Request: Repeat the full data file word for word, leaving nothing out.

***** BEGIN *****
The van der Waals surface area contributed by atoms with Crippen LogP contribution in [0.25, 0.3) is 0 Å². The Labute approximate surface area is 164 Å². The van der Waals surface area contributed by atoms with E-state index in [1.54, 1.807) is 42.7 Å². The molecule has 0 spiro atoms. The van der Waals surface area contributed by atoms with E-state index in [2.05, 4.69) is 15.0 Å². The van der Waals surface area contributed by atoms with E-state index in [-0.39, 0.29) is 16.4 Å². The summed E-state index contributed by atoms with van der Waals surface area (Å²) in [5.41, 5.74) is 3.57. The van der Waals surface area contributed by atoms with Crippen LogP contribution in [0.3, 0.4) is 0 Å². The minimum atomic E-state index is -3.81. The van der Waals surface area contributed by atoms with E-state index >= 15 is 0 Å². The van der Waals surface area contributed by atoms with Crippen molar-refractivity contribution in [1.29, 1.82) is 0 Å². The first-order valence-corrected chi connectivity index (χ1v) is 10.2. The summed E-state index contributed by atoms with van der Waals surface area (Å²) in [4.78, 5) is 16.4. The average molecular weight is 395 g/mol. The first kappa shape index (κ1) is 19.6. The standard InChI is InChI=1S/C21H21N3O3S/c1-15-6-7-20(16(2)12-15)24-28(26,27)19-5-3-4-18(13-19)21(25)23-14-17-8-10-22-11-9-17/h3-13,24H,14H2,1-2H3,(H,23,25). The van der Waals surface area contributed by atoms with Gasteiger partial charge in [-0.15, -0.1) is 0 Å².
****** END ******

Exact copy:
The van der Waals surface area contributed by atoms with Crippen LogP contribution in [0.25, 0.3) is 0 Å². The Labute approximate surface area is 164 Å². The van der Waals surface area contributed by atoms with E-state index in [1.54, 1.807) is 42.7 Å². The molecule has 0 spiro atoms. The van der Waals surface area contributed by atoms with E-state index in [2.05, 4.69) is 15.0 Å². The van der Waals surface area contributed by atoms with E-state index in [-0.39, 0.29) is 16.4 Å². The summed E-state index contributed by atoms with van der Waals surface area (Å²) in [5.41, 5.74) is 3.57. The van der Waals surface area contributed by atoms with Crippen LogP contribution in [0.3, 0.4) is 0 Å². The minimum atomic E-state index is -3.81. The van der Waals surface area contributed by atoms with E-state index >= 15 is 0 Å². The van der Waals surface area contributed by atoms with Crippen molar-refractivity contribution in [1.29, 1.82) is 0 Å². The first-order valence-corrected chi connectivity index (χ1v) is 10.2. The summed E-state index contributed by atoms with van der Waals surface area (Å²) in [4.78, 5) is 16.4. The average molecular weight is 395 g/mol. The first kappa shape index (κ1) is 19.6. The standard InChI is InChI=1S/C21H21N3O3S/c1-15-6-7-20(16(2)12-15)24-28(26,27)19-5-3-4-18(13-19)21(25)23-14-17-8-10-22-11-9-17/h3-13,24H,14H2,1-2H3,(H,23,25). The van der Waals surface area contributed by atoms with Gasteiger partial charge in [-0.15, -0.1) is 0 Å².